May 23, 2013 |
WASHINGTON -- More than 100 conservative economists will call on Congress to approve an immigration overhaul, highlighting the potential economic benefits. The letter by the American Action Forum, to be released Thursday, is the latest volley from conservative economic thinkers, who have been divided on the immigration overhaul legislation making its way through the Senate. “Immigration reform's positive impact on population growth, labor force growth, housing, and other markets will lead to more rapid economic growth,” wrote the economists, including Douglas Holtz-Eakin, the foundation's president, who is a former director of the Congressional Budget Office and a former advisor to Sen. John McCain (R-Ariz.)
December 17, 2012 |
WASHINGTON -- Most forecasters are looking at 2013 as being another mediocre year for the economy, but many appear hopeful that growth will accelerate as the year progresses. Beyond that broad outline, the outlook for next year is muddled. The range of economic growth projections is about as wide as it's ever been, reflecting the great fiscal haze hanging over the nation. In its year-end survey released Monday, the National Assn. for Business Economics said the consensus view from its panel of forecasters shows gross domestic product expanding next year at an average annual growth rate of 2.1%.
March 4, 2013 |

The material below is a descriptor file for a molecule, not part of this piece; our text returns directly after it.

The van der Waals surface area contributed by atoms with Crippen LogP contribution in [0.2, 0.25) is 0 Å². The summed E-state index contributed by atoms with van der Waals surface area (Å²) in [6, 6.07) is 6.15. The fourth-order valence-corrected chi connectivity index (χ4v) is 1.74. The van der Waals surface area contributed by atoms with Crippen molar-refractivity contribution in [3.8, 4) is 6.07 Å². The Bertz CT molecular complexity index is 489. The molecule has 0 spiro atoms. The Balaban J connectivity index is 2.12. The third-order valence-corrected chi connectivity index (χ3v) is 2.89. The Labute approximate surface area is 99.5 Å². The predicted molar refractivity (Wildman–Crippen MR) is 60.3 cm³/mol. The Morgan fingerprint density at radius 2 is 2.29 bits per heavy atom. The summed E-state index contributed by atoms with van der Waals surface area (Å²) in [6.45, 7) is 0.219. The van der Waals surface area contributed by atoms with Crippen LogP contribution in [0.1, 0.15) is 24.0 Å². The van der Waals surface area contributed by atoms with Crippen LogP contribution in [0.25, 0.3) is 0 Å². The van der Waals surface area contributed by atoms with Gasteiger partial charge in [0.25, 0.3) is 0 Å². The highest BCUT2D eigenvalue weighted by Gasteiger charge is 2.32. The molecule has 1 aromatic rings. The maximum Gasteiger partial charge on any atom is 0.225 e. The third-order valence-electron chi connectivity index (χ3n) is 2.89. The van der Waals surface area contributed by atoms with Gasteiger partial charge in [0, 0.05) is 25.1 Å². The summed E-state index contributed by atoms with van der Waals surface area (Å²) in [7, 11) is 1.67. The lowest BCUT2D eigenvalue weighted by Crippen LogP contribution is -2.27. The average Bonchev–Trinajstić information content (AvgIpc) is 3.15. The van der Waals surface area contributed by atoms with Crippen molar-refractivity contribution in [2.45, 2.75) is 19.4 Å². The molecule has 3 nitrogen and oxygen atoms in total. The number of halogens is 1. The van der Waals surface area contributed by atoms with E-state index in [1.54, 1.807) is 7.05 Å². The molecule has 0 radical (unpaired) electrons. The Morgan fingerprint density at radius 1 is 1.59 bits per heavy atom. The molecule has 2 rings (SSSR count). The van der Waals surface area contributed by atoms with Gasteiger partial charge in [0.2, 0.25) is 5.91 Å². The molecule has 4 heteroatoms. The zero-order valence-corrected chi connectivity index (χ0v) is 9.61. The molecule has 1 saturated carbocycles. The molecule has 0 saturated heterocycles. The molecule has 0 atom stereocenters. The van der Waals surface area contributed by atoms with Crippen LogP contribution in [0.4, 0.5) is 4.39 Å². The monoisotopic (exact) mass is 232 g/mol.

Even as top Federal Reserve officials continue to defend their economic stimulus, a growing number of industry and academic economists view the Fed's policy now as too aggressive -- with two-thirds of those recently surveyed saying the central bank should terminate its controversial bond-buying program this year. The survey, of 196 members of the National Assn. for Business Economics, found that a slim majority of them consider the central bank's monetary policy as "about right.
October 1, 2013 |
MEXICO CITY -- Storms and insecurity are further eroding once-optimistic predictions for Mexico's economic growth, analysts say. At the start of the year, Mexico's new government under President Enrique Peña Nieto boasted of a robust economy that would grow at a rate of more than 3.5%, better than many countries in the region. Those boasts earned positive headlines for Mexico beyond its borders, as officials here portrayed a country ready to leap into prosperity. Now, however, even government economists have had to dial down the projections.
April 26, 2012 |
It seems that some people never fail to get worked up at the sight of young people standing up to an entrenched power. That's the only way I can explain the vehement reaction to my recent Op-Ed article, " Not their fathers' economics ," about the budding movement against orthodox economics among students from around the world. The general dismissive attitude seems to be that these students have no real right to speak their minds because they're so young that they haven't had a chance to be fully informed.
CALIFORNIA | LOCAL
January 15, 1993
It is true that Clinton has spurned conventional economics and its associated priesthood of academics who resemble quantum physicists rather than humanists. But wasn't the message of Clinton's campaign change, chance, change? And doesn't the fact that traditional economic theory has failed to cure our recession provide enough reason to try a new approach? As an impressionable undergraduate at Berkeley, I aspired to become an economist because I saw how clearly basic economic theories can explain the processes of our society.